Films about star-crossed lovers has been old as time itself, but we arguably don’t get those about interracial or intercontinental romance too often. Acclaimed director Mira Nair’s 1991 beguiling sophomore film Mississippi Masala shows us that there is enough room for that on the screen. Although there have been countless Romeo & Juliet-like stories set anywhere and everywhere, not many of them feel as timely and alive like it.
Years after her family is forced to abandon their home in Uganda because of the sour dictatorship of the ruthless Idi Amin, Mina (Sarita Choudbury, in her film debut), a young 24-year-old woman, works at an Indian-run motel in Mississippi. One day, after a car accident, she crosses paths with Demetrius (Denzel Washington), a handsome Black carpet cleaner. When Mina goes on a date with a family friend, she encounters him again, this time at a club and sparks soon fly. As their whirlwind love affair gets passionate and serious, so does the fears and prejudices of both their families, in which the already existing racial and cultural conflicts causes a rift between their communities and threaten to tear the lovers apart. Both Mina and Demetrius have to find a way through the storm if they want their relationship (and future) to survive.
Despite its meager budget and a few awkward subplots that don’t add any levity to the story, the film nonetheless really succeeds because of Nair’s confident direction, prescient themes of racism and cultural clashing, not the mention the absolutely winning chemistry of Choudbury and future A-lister Washington that elevates it and makes it sweet and sexy. There is also a great and colorful supporting cast featuring Roshan Seth, Sharmila Tagore, Charles S. Dutton, Ranjit Chowdhry, and Joe Seneca, who get their own screen time to devote themselves to their characters and issues, which also seem real and fleshed out.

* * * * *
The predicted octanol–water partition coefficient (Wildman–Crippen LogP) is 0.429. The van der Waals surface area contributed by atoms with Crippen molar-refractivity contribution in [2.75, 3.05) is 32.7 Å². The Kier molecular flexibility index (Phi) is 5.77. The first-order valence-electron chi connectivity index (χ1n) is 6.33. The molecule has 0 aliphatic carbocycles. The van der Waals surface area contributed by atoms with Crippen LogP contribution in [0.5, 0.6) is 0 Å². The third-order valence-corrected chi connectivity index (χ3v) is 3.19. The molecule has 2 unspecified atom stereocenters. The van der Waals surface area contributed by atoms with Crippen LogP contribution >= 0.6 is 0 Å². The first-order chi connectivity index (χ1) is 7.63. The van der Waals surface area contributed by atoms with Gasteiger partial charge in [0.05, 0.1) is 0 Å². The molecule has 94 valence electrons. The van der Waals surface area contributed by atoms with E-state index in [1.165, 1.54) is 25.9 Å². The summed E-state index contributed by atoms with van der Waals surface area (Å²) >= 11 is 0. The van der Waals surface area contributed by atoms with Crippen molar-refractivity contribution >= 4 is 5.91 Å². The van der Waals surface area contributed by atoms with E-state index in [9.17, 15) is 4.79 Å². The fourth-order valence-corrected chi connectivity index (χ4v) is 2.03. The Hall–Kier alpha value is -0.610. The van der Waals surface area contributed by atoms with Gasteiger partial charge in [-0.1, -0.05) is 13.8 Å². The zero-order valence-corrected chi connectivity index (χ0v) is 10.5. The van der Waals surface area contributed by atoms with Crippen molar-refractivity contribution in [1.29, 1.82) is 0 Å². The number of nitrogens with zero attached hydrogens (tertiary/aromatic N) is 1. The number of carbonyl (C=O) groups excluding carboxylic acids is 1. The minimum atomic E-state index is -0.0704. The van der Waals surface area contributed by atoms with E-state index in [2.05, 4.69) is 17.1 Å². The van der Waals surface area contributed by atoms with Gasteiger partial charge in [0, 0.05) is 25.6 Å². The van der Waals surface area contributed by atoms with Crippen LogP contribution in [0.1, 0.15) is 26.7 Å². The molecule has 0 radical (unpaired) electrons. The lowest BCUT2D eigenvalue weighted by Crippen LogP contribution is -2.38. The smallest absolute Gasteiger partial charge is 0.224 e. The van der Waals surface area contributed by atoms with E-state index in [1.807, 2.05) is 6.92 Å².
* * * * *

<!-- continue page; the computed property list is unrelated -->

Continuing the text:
This is definitely a film to see and think about, especially as a teaching lesson for how to truthfully tell a cinematic story centering on race relations and the boundaries that unfortunately always come with them. It’s also a swell independent feature to boot.
Criterion’s solid release includes a new 4K restoration and supplements including a new commentary with Nair; new conversation between Choudbury and film critic Devika Girish; new interviews with cinematographer Ed Lachman, screenwriter Sooni Taraporevala, and production designer/photographer Mitch Epstein. There’s also a great new essay by critic Bilal Qureshi and excerpts from Nair’s production diaries.